Nuclear transport factors themselves, such as importins and Ran, are well-established stress granule components [34, 72] and are known to regulate stress granule dynamics [17, 34, 138]. This suggests that these processes are indeed tightly linked and co-regulated. Of note, both FUS and TDP-43 control their cellular concentrations by means of autoregulation. High nuclear levels will result in a degradation of their own mRNAs through binding of the 3′UTR sequences [14, 147]. Pathogenic 3′UTR mutations which interfere with this process have been reported for both FUS and TDP-43 [36, 147]. This results in their overexpression which promotes aggregation. This crucial autoregulatory pathway once more stresses the need for proper nuclear import/export in the control of FUS and TDP-43 function.

Other membrane-less cellular compartments, e.g., the nucleolus or P granules, are also controlled by concentration-dependent phase transitions [10, 11]. Compellingly, all pathological RNA-binding proteins are found in such organelles (Fig. 2a), suggesting that this process is of major importance to the function of these RNA-binding proteins both in health and disease. For example, while a defect in nuclear import of class I proteins results in their cytoplasmic aggregation, a similar defect could underlie loss of nuclear bodies for class II proteins. In this case, lowered nuclear levels would lead to the dissolution of their nuclear bodies.

Nucleocytoplasmic transport bridges nuclear depletion and cytoplasmic aggregation, the two major pathological findings in ALS and FTLD. Besides this, nuclear transport factors are an important class of pathological proteins (Fig. 1a). Furthermore, mutations in FUS affect binding to its corresponding importin [28], and conversely, wild-type FUS inclusions sequester this specific importin [91]. All together, these findings advocate for a pivotal role of nucleocytoplasmic transport in the pathogenesis of ALS and FTLD.

Nuclear transport factors are modifiers of ALS/FTLD disease models

We reviewed the literature on different ALS/FTLD models and their modifiers to find out whether there is support for a role for nucleocytoplasmic transport in the disease. Many research groups have harnessed the power of yeast and fly genetics to perform high-throughput genetic screens. Figure S2a gives an overview of the screens performed in ALS/FTLD models.

Fly ALS models of TDP-43, FUS and VAMP-associated protein B (VAPB) toxicity were used to identify genetic modifiers [24, 45, 142]. These modifiers included nuclear transport factors (Fig. S2a). Likewise, yeast genetic modifier screens for TDP-43 and FUS toxicity yielded modifiers in this process as well [4, 54, 113] (Fig. S2b). Despite the involvement of nuclear transport factors in these disease models, convincing evidence for a modifying role of these proteins has come from a recent work on C9orf72. Repeat expansions in the non-coding part of this gene result in the generation repeat RNAs [64, 129], which are translated by an ATG-independent mechanism into five dipeptide repeats (DPRs) [5, 80, 82, 148]. To investigate the underlying mechanisms of C9orf72 ALS-FTLD, a genome-wide modifier screen in flies expressing an expanded GGGGCC repeat has been performed [32]. This led to the identification of numerous nuclear transport factors which were able to suppress or enhance the repeat RNA-induced rough eye phenotype [32] (Fig. S2a). Flies expressing the repeat expansion showed a defective nuclear mRNA export, which was reproduced in cortical neurons derived from induced pluripotent stem cells from C9orf72 patients. As the model used in this study can display effects originating from both RNA and DPR toxicity, it remains unclear which of them causes the defects in nuclear transport. However, it has been suggested that in the current fly models with moderate repeat sizes, DPRs are the predominant mediators of neurodegeneration [78, 121].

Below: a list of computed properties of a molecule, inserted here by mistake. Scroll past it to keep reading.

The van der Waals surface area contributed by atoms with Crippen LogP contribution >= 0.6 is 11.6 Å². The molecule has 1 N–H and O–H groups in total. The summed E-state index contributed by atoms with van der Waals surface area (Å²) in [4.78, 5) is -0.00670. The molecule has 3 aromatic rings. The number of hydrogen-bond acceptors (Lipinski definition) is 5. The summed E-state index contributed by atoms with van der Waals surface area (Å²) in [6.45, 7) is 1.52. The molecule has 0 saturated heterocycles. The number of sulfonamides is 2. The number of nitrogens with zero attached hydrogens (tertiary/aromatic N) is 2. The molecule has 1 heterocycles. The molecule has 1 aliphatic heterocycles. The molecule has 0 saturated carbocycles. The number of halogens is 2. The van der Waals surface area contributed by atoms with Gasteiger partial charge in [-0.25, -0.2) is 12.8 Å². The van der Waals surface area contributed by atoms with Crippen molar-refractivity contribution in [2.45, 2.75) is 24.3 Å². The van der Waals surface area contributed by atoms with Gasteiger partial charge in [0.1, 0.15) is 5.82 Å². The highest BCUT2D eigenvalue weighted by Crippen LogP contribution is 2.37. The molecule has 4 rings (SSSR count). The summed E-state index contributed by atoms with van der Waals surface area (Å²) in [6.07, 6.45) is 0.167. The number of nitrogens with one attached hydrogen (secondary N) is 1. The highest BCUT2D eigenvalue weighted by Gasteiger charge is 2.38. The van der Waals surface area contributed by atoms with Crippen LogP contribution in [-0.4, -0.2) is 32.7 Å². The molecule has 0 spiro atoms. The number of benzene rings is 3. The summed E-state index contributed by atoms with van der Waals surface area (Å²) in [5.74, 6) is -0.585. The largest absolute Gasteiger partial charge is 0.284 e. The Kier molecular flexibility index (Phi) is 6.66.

The generation of codon-optimized ATG-dependent DPR expression constructs has allowed our laboratory and others to investigate protein toxicity independent from RNA toxicity in C9orf72. Expression of proline-arginine or glycine-arginine DPRs was toxic in yeast and induced rough eye phenotypes in fly [8, 48, 78, 121, 129]. Two genome-wide yeast screens [48] and a screen targeting nuclear transport in fly [8] uncovered similar modifier genes, which also showed partial overlap with the modifiers from the GGGGCC screen (Fig. S2a). These findings suggest an important role of DPRs in the nucleocytoplasmic transport defects observed in these models. Another recent study concludes that direct RNA toxicity is involved in these defects as well, through an aberrant interaction of GGGGCC RNA with Ran GTPase-activating protein 1 (RanGAP1) [144], a key regulator of the energy gradient driving nucleocytoplasmic transport (Fig. S2a). Interestingly, RanGAP1 was also found trapped in GA aggregates in mouse brain [145]. Lastly, the C9orf72 loss-of-function hypothesis, due to lowered transcription levels, has not yet been ruled out. Recent reports suggest that the protein itself could operate in autophagy [105] and stress granule assembly [71], but also in nucleocytoplasmic transport [133].

All these suggested mechanisms in C9orf72 pathogenesis are not mutually exclusive, and future work is required to untangle their relative contributions to the disease (reviewed in [37]). However, all of them seem to point toward nucleocytoplasmic transport as a key player in C9orf72 pathogenesis, confirming the previously anticipated role for this process in ALS and FTLD [26].